China Cuts U.S. Treasury Debt Holding by 1.3%

President Bush speaks about the death of al-Qaida in Iraq's leader, Abu Musab al-Zarqawi, Thursday, June 8, 2006, in the Rose Garden at the White House in Washington. (AP Photo/Charles Dharapak)
AP Photo/Charles Dharapak
China trimmed its holdings of U.S. Treasury debt 1.3 percent in February, the fourth consecutive decline. Those reductions are raising concerns that the U.S. government could face higher interest rates to finance its soaring budget deficits.

The Treasury Department said Thursday that China's holdings dropped $11.5 billion to $877.5 billion. That still left China as the largest foreign holder of U.S. Treasury debt. Japan retained the No. 2 spot with $768.5 billion, a drop of 0.4 percent from the January level.

Net foreign purchases of long-term securities, a category that includes both government and corporate debt, totaled $47.1 billion in February. That compared with an increase of $15 billion in January.

By contrast to the declines in holdings of Treasury securities by China and Japan, holdings by Britain jumped 12.2 percent to $321.7 billion. Hong Kong also recorded a large increase of 4 percent to $152.4 billion.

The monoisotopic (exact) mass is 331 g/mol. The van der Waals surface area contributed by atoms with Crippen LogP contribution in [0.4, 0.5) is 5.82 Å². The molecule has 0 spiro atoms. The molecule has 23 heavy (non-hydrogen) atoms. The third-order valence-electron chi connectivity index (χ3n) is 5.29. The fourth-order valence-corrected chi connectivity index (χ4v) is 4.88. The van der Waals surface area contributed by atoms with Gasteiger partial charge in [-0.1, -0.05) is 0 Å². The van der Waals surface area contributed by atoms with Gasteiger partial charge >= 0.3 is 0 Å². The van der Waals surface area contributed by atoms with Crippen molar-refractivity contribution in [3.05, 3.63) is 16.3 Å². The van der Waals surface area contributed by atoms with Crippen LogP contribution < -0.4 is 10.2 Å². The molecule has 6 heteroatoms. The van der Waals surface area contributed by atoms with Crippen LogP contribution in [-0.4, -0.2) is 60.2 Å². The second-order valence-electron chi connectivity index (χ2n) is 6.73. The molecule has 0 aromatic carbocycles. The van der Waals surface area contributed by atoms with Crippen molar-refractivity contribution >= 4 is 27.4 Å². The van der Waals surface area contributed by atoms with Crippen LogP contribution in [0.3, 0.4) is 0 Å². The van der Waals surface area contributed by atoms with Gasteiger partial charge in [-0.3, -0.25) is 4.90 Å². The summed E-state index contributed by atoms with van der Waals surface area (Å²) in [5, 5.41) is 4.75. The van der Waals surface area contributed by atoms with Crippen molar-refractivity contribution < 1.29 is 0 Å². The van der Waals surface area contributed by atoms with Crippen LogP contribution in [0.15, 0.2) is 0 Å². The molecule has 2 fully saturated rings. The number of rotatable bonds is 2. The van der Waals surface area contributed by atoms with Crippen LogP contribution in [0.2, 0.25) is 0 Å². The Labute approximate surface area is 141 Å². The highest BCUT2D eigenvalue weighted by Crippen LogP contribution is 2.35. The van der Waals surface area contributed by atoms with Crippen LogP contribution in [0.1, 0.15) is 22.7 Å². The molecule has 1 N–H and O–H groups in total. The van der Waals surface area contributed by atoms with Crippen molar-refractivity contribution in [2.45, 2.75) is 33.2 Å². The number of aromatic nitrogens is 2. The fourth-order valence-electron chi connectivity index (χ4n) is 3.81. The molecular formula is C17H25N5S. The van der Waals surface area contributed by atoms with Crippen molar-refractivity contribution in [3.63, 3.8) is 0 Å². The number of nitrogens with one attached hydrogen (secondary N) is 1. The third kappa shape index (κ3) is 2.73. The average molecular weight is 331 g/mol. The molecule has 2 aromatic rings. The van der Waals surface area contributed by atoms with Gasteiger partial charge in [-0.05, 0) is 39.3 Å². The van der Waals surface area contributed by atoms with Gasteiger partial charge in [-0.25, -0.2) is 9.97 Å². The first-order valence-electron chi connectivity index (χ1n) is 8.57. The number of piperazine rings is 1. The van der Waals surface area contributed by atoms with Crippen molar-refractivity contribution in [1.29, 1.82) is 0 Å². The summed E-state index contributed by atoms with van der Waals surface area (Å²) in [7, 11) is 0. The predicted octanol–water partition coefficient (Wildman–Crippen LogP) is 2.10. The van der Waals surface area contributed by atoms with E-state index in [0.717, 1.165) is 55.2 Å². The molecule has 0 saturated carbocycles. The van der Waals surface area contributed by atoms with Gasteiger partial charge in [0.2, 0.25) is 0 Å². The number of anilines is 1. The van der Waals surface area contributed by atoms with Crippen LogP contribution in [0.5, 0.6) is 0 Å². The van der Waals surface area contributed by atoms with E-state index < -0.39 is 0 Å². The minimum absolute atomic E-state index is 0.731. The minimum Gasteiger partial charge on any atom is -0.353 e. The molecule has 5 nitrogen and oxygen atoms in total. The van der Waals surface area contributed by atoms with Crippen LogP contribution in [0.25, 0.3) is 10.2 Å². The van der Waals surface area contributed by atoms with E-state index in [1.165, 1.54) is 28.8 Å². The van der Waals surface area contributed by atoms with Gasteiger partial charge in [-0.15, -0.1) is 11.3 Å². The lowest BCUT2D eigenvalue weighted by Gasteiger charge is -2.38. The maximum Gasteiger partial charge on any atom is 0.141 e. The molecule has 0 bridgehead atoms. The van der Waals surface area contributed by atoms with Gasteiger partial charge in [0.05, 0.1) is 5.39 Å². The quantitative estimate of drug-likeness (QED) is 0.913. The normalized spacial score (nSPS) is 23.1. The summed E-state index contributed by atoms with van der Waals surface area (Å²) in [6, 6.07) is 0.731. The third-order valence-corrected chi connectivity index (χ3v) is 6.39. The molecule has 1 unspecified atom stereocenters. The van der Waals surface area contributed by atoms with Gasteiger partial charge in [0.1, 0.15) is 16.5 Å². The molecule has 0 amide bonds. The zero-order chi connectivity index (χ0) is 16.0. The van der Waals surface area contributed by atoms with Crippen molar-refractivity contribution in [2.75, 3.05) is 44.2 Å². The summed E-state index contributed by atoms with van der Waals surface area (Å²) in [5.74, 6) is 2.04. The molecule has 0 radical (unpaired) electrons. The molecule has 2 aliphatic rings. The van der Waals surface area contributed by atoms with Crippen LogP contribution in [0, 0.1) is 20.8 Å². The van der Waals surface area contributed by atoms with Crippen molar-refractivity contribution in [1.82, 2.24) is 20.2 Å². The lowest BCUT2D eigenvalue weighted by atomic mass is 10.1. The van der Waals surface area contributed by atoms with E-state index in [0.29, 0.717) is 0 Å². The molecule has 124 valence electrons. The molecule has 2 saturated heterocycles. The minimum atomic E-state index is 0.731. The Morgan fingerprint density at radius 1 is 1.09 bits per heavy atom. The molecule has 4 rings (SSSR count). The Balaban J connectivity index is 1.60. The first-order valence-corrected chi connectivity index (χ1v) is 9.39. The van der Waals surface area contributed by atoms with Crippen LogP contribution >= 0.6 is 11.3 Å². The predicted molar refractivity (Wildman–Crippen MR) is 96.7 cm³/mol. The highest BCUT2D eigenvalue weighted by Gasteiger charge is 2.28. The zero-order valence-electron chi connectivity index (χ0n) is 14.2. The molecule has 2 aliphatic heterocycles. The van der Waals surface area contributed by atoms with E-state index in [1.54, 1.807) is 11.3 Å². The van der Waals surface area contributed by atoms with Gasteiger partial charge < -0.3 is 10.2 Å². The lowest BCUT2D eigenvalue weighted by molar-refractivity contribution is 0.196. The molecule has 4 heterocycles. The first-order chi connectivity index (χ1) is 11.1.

Treasury analysts said that one explanation for the changes may be that Chinese investors are buying their securities through Britain and Hong Kong. Once a year, the government does an adjustment of the data to sort out ownership of the securities by nationality rather than the country where the purchases were made.

The latest adjustment released in February showed that China had retained its top ranking as the largest foreign holder of U.S. Treasury securities. The adjustment revised data released just 10 days earlier which showed China had cut its holdings so sharply that it had dropped from the No. 1 spot.

That adjustment reallocated bond holdings purchased in Britain and other countries to China to reflect the investor's correct home country.

Economists say that unless foreign demand for U.S. Treasury debt remains strong, the interest rates that the government has to pay for that debt could rise sharply, making the U.S. deficit picture look even worse.

Rising rates for government debt would also put upward pressure on private debt. That would send borrowing costs up for U.S. businesses and consumers and add another risk to the U.S. economy.